The timing of our group’s swearing-in ceremony could not have been timed better. Rainy season is tapering off, kids are excited to be getting back to school, and it’s holiday season in Ethiopia. The latest celebration was that of Meskal, which marks the “finding of the true cross.” According to our handy-dandy, Peace Corps-produced Cross Culture Workbook, when no one would show [Empress Helen] the holy tomb, [she] lit incense and prayed for help. The smoke drifted and beneath it she dug to find three roses, one of which was the True Cross of Jesus,” part of which resides in a church north of Addis Ababa, Ethiopia. The holiday is only recognized by the Orthodox Christian denomination, which is one of the major religious divisions in Ethiopia.

How is it celebrated? With fire, of course. Lots of fire. And bright costumes. And drums. And chanting. And lots of meat washed down with glass after glass of t’ella.

01 October 2012

it just keeps getting better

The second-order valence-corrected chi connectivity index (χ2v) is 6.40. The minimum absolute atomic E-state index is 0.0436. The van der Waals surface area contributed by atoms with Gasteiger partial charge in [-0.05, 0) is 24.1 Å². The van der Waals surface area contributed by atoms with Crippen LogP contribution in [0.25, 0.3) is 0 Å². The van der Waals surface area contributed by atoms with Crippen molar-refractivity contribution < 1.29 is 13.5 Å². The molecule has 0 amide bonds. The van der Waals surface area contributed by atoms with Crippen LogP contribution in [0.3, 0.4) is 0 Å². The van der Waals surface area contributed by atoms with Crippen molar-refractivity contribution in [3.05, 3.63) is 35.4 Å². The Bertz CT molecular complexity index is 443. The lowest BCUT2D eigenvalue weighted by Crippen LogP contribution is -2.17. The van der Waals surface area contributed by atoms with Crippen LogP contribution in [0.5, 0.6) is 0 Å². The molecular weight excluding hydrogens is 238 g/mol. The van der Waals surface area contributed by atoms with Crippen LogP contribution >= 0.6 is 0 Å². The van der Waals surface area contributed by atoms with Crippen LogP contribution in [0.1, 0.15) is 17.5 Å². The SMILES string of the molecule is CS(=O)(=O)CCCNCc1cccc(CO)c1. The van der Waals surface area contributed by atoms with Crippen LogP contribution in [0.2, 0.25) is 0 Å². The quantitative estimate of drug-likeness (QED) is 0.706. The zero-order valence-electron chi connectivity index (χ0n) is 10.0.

Victories as a Peace Corps Volunteer tend to come in small doses, often in the form of what might otherwise fall under the mundane outside of this context. Current volunteers imparted this wisdom while our group was still in training, with examples such as, “They put us up in hotel X instead of hotel Y and my day was made.” I have very quickly found this to be true. Last week, I wrote about three small interactions that totally made my day. So when a series of events comes along that leaves a PCV absolutely dazed with awesomeness, he has no choice but to write about it.

21 September 2012

three awesome things that just happened

I'll talk about it more at some point, but sometimes it's really hard to get over the anxiety that keeps me from leaving my compound and going out into the wild world of Ethiopia. At other times, it's downright impossible. But just about every time, something happens that forces me into a "what the hell was I so worried about" moment.

Today, I kept putting off going out into town for a document printing mission. It's a much taller task than you can possibly imagine. I finally pulled my boots on and went at it toward the later part of the day.